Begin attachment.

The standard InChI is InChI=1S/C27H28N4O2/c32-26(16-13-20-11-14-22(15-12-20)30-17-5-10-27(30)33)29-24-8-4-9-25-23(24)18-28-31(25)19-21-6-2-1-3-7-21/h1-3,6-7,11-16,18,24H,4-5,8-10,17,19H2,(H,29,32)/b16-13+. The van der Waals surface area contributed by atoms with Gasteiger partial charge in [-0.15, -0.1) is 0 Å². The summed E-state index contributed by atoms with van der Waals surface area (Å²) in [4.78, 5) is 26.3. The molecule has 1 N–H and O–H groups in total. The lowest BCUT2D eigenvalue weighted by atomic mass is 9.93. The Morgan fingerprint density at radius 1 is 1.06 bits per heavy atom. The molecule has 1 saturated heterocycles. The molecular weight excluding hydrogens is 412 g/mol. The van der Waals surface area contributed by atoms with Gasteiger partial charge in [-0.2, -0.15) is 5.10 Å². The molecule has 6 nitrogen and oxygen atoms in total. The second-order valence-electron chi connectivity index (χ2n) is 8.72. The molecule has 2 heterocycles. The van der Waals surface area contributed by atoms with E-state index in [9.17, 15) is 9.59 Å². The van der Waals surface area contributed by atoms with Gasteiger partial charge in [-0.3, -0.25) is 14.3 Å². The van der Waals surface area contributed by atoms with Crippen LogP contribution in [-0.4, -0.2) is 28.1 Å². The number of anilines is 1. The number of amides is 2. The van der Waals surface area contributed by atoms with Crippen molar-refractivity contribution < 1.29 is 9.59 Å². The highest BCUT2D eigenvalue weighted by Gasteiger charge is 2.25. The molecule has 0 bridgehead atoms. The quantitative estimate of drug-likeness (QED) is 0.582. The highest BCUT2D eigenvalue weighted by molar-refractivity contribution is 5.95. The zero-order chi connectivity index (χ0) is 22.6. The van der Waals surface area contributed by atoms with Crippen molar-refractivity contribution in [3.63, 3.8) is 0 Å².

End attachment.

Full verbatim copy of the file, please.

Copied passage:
The standard InChI is InChI=1S/C27H28N4O2/c32-26(16-13-20-11-14-22(15-12-20)30-17-5-10-27(30)33)29-24-8-4-9-25-23(24)18-28-31(25)19-21-6-2-1-3-7-21/h1-3,6-7,11-16,18,24H,4-5,8-10,17,19H2,(H,29,32)/b16-13+. The van der Waals surface area contributed by atoms with Gasteiger partial charge in [-0.15, -0.1) is 0 Å². The summed E-state index contributed by atoms with van der Waals surface area (Å²) in [4.78, 5) is 26.3. The molecule has 1 N–H and O–H groups in total. The lowest BCUT2D eigenvalue weighted by atomic mass is 9.93. The Morgan fingerprint density at radius 1 is 1.06 bits per heavy atom. The molecule has 1 saturated heterocycles. The molecular weight excluding hydrogens is 412 g/mol. The van der Waals surface area contributed by atoms with Gasteiger partial charge in [-0.2, -0.15) is 5.10 Å². The molecule has 6 nitrogen and oxygen atoms in total. The second-order valence-electron chi connectivity index (χ2n) is 8.72. The molecule has 2 heterocycles. The van der Waals surface area contributed by atoms with E-state index in [9.17, 15) is 9.59 Å². The van der Waals surface area contributed by atoms with Gasteiger partial charge in [-0.3, -0.25) is 14.3 Å². The van der Waals surface area contributed by atoms with Crippen LogP contribution in [-0.4, -0.2) is 28.1 Å². The number of anilines is 1. The number of amides is 2. The van der Waals surface area contributed by atoms with Crippen molar-refractivity contribution < 1.29 is 9.59 Å². The highest BCUT2D eigenvalue weighted by Gasteiger charge is 2.25. The molecule has 0 bridgehead atoms. The quantitative estimate of drug-likeness (QED) is 0.582. The highest BCUT2D eigenvalue weighted by molar-refractivity contribution is 5.95. The zero-order chi connectivity index (χ0) is 22.6. The van der Waals surface area contributed by atoms with Crippen molar-refractivity contribution in [3.63, 3.8) is 0 Å².